The Harmon National Trophy for Australia

The Harmon Trophies

In 1926, wealthy American real estate developer and early balloonist Clifford B. Harmon (1866-1945) established a series of trophies to be awarded annually to the most outstanding aviator, aviatrix (female aviator) and aeronaut (balloon or dirigible pilot) in that year. Harmon also created a 'National Trophy', to be awarded to the outstanding aviator in each of twenty-one countries that were members of the pre-War League of Nations.

Harmon had two great obsessions: firstly world peace and friendship; and secondly, swift world communications. Harmon believed that both objectives would be furthered and brought about through the medium of aviation. In furtherance of these objectives, after the Great War Harmon formed the Ligue Internationale des Aviateurs (International League of Aviators) and it was this organisation that originally administered the award of the Harmon Trophies.

The Second World War was a great disappointment to Harmon and Trophies were not awarded during this period. Before his death in 1945, Harmon also amended the Trust Deed under which the Trophies were administered to delete the National Trophies. The subsequent history of the remaining three Trophies, and an additional Trophy created in 1969 for spaceflight, is convoluted and, it appears, despite research there is no definitive, consolidated list of Trophy winners available.

Description of the National Trophy for Australia

The National Trophy for Australia consists of a bronze statue by Belgian sculptor Godefroid (or Godefroy) Devreese (1861-1941), cast in six pieces. The largest part includes an octagonal base, a globe of the world and the bodies of two winged human figures. The other five parts are the four wings and the legs of the upper figure. See the image below for an indication of the size of the statue.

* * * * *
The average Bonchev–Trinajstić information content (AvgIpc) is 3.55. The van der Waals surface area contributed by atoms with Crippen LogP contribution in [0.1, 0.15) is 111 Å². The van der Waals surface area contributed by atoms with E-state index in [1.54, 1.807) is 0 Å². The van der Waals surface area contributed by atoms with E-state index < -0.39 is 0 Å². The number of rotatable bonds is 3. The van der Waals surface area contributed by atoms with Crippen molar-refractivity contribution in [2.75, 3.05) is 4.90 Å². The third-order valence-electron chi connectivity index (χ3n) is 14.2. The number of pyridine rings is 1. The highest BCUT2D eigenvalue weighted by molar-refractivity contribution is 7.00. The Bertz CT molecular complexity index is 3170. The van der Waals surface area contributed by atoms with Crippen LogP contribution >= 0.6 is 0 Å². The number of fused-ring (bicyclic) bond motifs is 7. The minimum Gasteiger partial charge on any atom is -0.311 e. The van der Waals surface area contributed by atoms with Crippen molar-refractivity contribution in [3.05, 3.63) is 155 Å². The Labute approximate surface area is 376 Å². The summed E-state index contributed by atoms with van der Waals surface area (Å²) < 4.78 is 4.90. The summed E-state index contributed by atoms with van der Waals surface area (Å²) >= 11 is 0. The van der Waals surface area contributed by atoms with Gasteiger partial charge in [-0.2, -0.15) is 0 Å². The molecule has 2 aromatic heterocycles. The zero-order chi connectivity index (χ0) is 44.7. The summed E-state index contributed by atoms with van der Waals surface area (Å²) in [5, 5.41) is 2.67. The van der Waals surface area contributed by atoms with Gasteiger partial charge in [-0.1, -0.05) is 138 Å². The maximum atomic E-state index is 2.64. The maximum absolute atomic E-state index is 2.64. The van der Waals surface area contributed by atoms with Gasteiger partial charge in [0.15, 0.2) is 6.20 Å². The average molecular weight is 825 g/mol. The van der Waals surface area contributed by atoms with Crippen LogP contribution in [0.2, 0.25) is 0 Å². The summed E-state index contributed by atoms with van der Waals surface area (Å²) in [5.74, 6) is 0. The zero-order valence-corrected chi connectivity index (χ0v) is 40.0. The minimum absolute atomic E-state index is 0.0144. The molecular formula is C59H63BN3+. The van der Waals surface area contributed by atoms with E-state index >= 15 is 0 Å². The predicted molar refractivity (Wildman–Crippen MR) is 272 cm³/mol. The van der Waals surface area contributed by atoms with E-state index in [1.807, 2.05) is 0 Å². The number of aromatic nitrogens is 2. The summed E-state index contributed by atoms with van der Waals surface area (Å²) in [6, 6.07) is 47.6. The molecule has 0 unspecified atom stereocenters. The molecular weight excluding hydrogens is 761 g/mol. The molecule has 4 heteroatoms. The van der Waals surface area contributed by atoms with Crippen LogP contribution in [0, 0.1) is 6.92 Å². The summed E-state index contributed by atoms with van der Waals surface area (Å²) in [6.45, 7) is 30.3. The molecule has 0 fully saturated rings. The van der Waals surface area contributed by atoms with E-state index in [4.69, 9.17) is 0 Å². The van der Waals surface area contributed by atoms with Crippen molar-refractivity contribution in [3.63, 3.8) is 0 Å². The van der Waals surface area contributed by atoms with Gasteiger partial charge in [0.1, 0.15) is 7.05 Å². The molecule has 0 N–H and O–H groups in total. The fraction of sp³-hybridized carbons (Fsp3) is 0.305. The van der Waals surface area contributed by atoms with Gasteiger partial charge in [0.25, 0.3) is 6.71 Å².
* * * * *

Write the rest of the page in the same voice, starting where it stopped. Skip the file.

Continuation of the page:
Engraved on one of the base sides is "Harmon Trophy / American Pilot No 6 / F.A.I." - a reference to Clifford Harmon being the holder of Federation Aeronautique Internationale licence number 6 (in the early days of aviation, before national licensing of pilots, licensing on a sporting basis was done by the FAI). Another side of the base is inscribed "L.I.A.", a reference to the Ligue Internationale des Aviateurs.

Three of the remaining sides are inscribed with the years 1926 to 1939, but only two years have names against them:

  • 1928 - C.E. Kingsford-Smith (sic)
  • 1929 Hon. Hugh Grosvenor

The Trophy also carries a white plaque affixed to the base reading "Dept. of Civil Aviation / Serial No. 3129 / Type (blank)".

The Australian Harmon Trophy Winners

As noted above, the National Trophy for Australia lists Charles Kingsford Smith as the winner of the Trophy for the year 1928, which was the year in which he made the historic first flight across the Pacific but also the year of his first flight across the Tasman Sea to New Zealand and back.

However, a New York Times report of 25 February 1931 reported that the Aviator's Harmon Trophy for the previous year was won by French pilot Dieudonne Costes, but that "Coste's only rival at the committee session was "Wing Commander Charles Kingsford-Smith, the Australian" [sic]. It further stated that Kingsford Smith had been awarded the National Trophy for Australia. On 5 March 1932, and again on 11 March 1935, the New York Times reported Kingsford Smith as the winner of the National Trophy for Australia for the preceding years. It is not known why Smithy's name was not engraved on the Trophy for the years 1930, '31 and '34.


It seems that the winner for 1929, Captain the Honourable Hugh 'Puck' Grosvenor, was posthumously awarded the National Trophy for Australia in recognition of his solo around-Australia flight in that year. This was the first such solo flight, made in DH60X Moth G-AUGS.

Grosvenor, son of Lord Stalbridge, was an old Etonian and an officer on the reserve of the Seventh Hussars. He came to Australia as Aide de Camp to the Governor of South Australia, Sir Alexander Hore-Ruthven. Soon after his arrival in Australia, Grosvenor purchased the Moth and learned to fly with the Aero Club of South Australia at Adelaide/Parafield. There he became popular and a keen amateur aviator, being known as a capable and reliable pilot.